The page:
Puzzling over the problem, one scientist said, “You know, I remember a story from Sunday school.  Something about God making the sun stand still so that Joshua could win a battle.  Could that be it?” 

The scientists were skeptical, but they found a Bible.  With a little searching found Joshua 10:12–13.  “The sun stopped in the middle of the sky and delayed going down about a full day.”  With a little calculation, they found that this accounted for 23 hours and 20 minutes.  They were much closer but were still stuck.  They had to resolve that last 40 minutes.

The other scientists looked expectantly at the one with the Sunday school story.  “Well, I remember another story,” he said.  All eyes were on him.  “Something about the sun going backwards.”

There were a few chuckles, but they got out the Bible again and found 2 Kings 20:8–11, where King Hezekiah asked God for a sign, that the sun move backwards ten degrees.  Ten degrees out of 360 degrees in a circle—that is, 1/36 of a day.  In other words, exactly 40 minutes!

The scientists plugged in this information, and, sure enough, the calculations ran smoothly.

Ooh—let me guess the moral!  Modern science needs to get its guidance from the Bible.  (Did I get that right?)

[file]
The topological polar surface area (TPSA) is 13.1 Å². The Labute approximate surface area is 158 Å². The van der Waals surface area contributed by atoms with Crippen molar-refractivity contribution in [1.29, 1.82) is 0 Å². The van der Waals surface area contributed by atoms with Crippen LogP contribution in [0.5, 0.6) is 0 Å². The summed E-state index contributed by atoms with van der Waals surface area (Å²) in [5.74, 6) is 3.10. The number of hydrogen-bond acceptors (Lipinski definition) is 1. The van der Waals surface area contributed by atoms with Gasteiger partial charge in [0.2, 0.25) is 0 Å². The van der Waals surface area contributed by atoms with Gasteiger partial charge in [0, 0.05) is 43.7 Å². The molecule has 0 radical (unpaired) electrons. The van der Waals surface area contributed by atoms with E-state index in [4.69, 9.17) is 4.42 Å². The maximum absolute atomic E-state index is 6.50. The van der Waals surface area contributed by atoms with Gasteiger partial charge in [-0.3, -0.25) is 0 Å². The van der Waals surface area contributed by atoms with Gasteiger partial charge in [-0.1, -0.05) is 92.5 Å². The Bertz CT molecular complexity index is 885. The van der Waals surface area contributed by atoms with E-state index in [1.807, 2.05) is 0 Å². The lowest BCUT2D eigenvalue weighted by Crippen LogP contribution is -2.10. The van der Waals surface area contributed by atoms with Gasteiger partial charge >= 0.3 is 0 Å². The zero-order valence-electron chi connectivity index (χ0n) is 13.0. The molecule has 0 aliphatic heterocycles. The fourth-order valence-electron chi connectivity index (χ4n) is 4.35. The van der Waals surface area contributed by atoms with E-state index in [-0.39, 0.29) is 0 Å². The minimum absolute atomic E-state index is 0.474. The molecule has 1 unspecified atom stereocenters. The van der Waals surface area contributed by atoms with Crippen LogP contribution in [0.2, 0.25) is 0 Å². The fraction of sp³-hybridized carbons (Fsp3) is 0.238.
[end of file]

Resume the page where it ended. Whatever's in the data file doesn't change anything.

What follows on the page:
Well, Mr. Smarty Pants Scientist—looks like the Goliath of Science has been defeated by the David of Christian Truth!

Despite its longevity and popularity—this story originated in a 1936 book by Harry Rimmer and was popularized by a 1974 book by Harold Hill—it’s bogus.  NASA even released a press release denying the popular story.

There are lots of red flags.  Even if God had stopped the sun 3000 years ago, there is no way to deduce that from information available to astronomers today, so the entire premise is flawed.  And let’s not even speculate at what “stopping the sun” (that is, stopping the rotation of the earth) would’ve done.  Concluding 23 hours and 20 minutes from “about a full day” is wishful thinking, and the ten degrees is more properly translated as “ten steps”—an angle based on local instrumentation that we can’t reproduce.

As usual, imagining that the Bible’s miracle stories really happened takes us to nowhere that can be scientifically justified.